It was either the thirtieth branch dragged to the street or the fiftieth or somewhere in between that sparked the revelation.
By then my muscles were throbbing and I was rapidly losing the ability to grip with my right hand, or else the saw was dulling, which was also likely. No doubt a combination of the two. I’d cleared the field to the west and now focused on a small lot across the street from our house. Four bristling stacks of tree limbs, tree trunks and tree tops charted my progress. A fifth was forming as I methodically whittled down the fallen willow, but the farther down the trunk I worked the thicker it became, until finally I left the saw buried in the wood and sat down on its corpse for a drink of water and a few deep gulps of air.
My vantage gave me expansive views of the ridges rising to the south and, nearer to my location, the ring of trees separating our lot from the neighbor’s. The tallest, a magnificent locust, had several major limbs hanging broken, two of which draped on the ground like thorn-studded curtains. Since they were still connected I could not simply pull them down but instead had to find a way to saw them off. An extension ladder might reach but I wondered how safe it would be. Along the row of trees a good half showed signs of damage, and piled at their bases were twisted remnants of more. My task was far from complete but I was about done for.
I might have been a little snarly sitting there all sweaty and sore, mulling over the work ahead and the warm sunshine and the fact that my first sign of spring wasn’t flowers thrusting through damp soil or budding trees or even the song of a phoebe (which I still haven’t heard), but a brown recluse spider marching across the bathroom floor as if it owned the place. Coupled with this intrusion were hundreds of multi-colored lady beetles now seeking escape from our home after overwintering uninvited and unwelcome, a cockroach in the basement and the season’s first box elder bugs basking along the south-facing walls like miniature sunburned beach babes on the Riviera. So much for the arrival of spring!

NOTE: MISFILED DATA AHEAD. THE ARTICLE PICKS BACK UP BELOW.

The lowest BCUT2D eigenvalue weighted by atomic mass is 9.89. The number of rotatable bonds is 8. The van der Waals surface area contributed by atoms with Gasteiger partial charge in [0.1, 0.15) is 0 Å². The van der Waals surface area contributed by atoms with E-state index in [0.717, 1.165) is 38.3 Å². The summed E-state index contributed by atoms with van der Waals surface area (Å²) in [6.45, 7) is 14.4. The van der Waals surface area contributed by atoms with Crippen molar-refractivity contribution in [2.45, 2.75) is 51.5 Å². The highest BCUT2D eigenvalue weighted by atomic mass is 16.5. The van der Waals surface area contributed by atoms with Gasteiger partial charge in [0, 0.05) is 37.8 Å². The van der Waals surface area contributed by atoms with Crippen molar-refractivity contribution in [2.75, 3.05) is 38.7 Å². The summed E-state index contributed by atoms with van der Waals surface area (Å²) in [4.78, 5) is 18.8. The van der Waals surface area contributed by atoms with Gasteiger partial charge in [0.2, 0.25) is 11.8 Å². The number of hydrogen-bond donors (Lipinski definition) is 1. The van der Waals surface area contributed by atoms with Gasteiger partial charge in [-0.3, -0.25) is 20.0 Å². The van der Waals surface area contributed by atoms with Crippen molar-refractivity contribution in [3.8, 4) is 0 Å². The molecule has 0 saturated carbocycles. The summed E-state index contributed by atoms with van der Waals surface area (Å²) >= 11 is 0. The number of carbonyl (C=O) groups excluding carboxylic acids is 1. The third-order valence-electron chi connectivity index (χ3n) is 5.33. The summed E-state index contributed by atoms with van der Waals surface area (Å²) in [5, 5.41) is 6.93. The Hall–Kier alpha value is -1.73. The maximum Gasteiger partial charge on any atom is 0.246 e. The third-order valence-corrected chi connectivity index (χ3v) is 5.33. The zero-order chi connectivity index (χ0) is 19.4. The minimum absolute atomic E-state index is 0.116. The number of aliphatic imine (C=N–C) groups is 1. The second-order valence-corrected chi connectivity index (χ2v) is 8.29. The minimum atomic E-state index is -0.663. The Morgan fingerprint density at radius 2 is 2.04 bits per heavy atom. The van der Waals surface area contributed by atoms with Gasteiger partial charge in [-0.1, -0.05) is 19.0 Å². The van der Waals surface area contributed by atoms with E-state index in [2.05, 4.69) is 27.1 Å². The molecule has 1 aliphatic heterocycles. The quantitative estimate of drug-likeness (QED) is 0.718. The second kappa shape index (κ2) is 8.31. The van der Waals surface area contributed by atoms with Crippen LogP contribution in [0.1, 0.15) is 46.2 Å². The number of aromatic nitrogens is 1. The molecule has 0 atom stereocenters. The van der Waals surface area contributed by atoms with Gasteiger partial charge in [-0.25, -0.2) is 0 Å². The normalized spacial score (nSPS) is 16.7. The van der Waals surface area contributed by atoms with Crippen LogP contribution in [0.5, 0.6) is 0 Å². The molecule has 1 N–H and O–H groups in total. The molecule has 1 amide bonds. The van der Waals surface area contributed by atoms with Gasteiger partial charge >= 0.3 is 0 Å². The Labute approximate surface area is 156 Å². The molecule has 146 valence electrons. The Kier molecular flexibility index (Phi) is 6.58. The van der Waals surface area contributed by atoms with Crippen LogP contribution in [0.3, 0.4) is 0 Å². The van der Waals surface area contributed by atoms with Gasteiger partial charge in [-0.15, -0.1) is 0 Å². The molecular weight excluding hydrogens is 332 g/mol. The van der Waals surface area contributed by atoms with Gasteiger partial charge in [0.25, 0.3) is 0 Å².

As I sat there mulling over the injustice of our insectan vernal vanguard, the strangled gurgle of a brown-headed cowbird came to my ear. It was about as welcome as an insurance salesman. I looked around and saw it at the highest point of a gnarly locust, its iridescent blackness gleaming in the half-light with all the attraction of an oil spill. An easy shot with the Beretta 20-gauge, I thought, mentally lining up the front bead and vaporizing the beast with a load of magnums. The thought cheered me up somewhat but the bird kept gargling anyway.
It was almost too depressing seeing the trees in such ragtag shape, so I turned my back to them and faced the other way. The downed willow, now limbless and prone, made the ideal perch for sitting and stewing. The dirt road descended gradually into the two proper, where more prickly piles could be seen, ever growing as residents cleared more damage. Beyond the distant ridges the Georgia-Pacific plant rose like a pale fumarolic monolith with its perpetual plume of white steam wafting heavenward. The absence of trees opened the sky nicely, affording an unbroken expanse of clouds now slowly breaking apart to reveal patches of blue. The season’s first turkey vulture soared past, wings cocked in a glide. Great, I fumed, first bugs, then parasites and now the death-eaters.
If not for my wandering eye chancing upon the ragged outline of the woods mantling Juganine Creek, the day might have progressed into a long fever dream of cutting and dragging and stacking, all under the treacly notion espoused by many in the past months that it wasn’t a ravaging we’d endured, not devastation on a biblical scale, but a necessary pruning by a benevolent and wise Mother Nature.
All well and good, I silently asked—more a snarl actually—but what of the trees by the creek, splintered, sundered, their fractures glowing like bones against the darker shadows? Who will tend to them?
Come to think of it, why should I have to clean up this mess? I’m not the one who thought it needed pruning. It looked perfectly fine to me!
If Mother Nature did this, she did a crappy job and selfishly left the cleanup to others. Some pruning job. Some mother.
It dawned on me that sayings people offered in the aftermath of the ice storm were nothing more than platitudes expressed in the hope of finding a reason for the wholesale thumping we’d received. They can’t very well blame God and Satan seems an unlikely target, so they have to come up with another deity. And what better than a maternal goddess, who loves us and only wants the best for her children?
If only it were so. But like other myths stretching back to the dawn of time, perhaps it’s time we let this one go. For if we follow the line of reasoning that the ice storms were her way of pruning, then what do we tell the good folks of Greensburg—that the F5 tornado was Mother Nature’s way of urban revitalization? I don’t think so.
Mankind has always struggled with the concept of nature, and I suspect it will struggle until the sun goes supernova. Even as I struggle here on this patch of prairie earth. There is no Mother Nature, only the elements wild and untamed. The thought is oddly liberating. I wearily stand and stretch my aching muscles. I’ve done enough for one day. Now it’s time for a short nap, my way of dealing with nature gone bad.